When we got outside, they began calling out all of the number of people who hadn’t re-checked in – basically 75% of the field, delaying the start – can you believe it? Did only 10 of us listen?  One of the names I heard was Elizabeth Epstein, my good friend “Dutch” from the Hash.  It was cool to see her.  She was by herself, having been in the area; Kim was back in Long Beach.

When it was finally settled who was actually running the race and who wasn’t actually there, we got underway.  There was the usual silliness from the RD, with a bunch of “Shut the F up” to excited runners who were chatting with their friends during the announcements.

The first bit of the race is through the parking lot of the school, up the road towards the highway, and then a sharp turn to what becomes a rocky trail.  All along the road are cars, the cars of the competitors.  Some are not parked properly, and it bottlenecks the race, somewhat.  Somewhat, because there are under 100 runners in both the 50K and the 20K untimed fun run.  Also, I am towards the back, so I am not that affected.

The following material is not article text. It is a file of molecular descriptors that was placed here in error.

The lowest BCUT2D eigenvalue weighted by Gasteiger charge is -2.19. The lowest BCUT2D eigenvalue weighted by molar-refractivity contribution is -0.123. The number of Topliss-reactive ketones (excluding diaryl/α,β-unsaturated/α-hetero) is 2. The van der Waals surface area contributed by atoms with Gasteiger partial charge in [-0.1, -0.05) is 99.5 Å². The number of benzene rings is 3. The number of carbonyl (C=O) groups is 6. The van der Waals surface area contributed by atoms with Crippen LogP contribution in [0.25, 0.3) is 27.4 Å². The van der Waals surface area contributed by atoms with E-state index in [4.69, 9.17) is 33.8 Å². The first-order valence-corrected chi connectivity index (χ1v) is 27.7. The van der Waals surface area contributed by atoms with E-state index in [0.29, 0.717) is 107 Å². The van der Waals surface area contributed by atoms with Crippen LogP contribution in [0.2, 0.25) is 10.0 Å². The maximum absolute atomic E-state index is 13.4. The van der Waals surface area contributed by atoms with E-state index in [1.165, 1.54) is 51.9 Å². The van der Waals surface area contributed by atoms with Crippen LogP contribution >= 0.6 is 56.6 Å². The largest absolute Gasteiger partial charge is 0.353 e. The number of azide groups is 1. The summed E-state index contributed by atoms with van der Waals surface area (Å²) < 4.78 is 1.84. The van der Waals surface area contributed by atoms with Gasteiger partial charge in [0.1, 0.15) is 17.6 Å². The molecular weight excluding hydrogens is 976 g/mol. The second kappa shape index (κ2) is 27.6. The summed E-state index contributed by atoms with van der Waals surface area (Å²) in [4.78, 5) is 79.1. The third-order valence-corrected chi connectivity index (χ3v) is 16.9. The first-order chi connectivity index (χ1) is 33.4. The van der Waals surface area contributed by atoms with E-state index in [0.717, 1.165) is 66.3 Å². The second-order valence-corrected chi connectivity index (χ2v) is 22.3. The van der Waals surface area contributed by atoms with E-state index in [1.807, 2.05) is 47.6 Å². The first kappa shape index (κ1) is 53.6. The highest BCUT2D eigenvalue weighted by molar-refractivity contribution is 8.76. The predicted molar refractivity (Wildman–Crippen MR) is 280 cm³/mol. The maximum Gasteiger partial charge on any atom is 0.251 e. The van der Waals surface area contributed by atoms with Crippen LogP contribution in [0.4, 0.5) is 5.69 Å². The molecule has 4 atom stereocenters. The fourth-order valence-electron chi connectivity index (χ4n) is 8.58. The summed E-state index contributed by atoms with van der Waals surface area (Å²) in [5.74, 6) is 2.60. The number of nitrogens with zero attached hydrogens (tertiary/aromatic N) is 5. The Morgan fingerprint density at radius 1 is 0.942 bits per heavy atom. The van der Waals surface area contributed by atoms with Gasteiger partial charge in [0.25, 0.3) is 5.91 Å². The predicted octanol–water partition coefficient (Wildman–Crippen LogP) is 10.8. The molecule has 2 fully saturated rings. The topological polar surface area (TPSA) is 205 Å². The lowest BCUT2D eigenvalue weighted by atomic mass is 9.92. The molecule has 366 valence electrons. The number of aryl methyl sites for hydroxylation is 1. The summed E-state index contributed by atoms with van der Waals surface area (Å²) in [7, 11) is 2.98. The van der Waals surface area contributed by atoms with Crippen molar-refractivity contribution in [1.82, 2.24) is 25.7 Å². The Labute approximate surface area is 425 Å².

At the top of this hill is the first split with the 20K runners.  We turn left and head down the hill to our first aid station.  I get a little bit of what I lost on the uphill running down the hill because it is not too technical.  Big Baz himself is at the first aid station, Mile 3.7 and I get in at about 45 minutes, or 12:00/mile.

Now we turn around and head back up the hill and head in the same direction as the 20Kers (who have long since left us behind).  For part of the uphill section, I chat with a 20-something (28?) guy running his first 50K.  It looks like he has wings tattooed on his shoulders, and he tells me that he has a huge tattoo of a dragon across his entire back (so I guess those are dragon wings).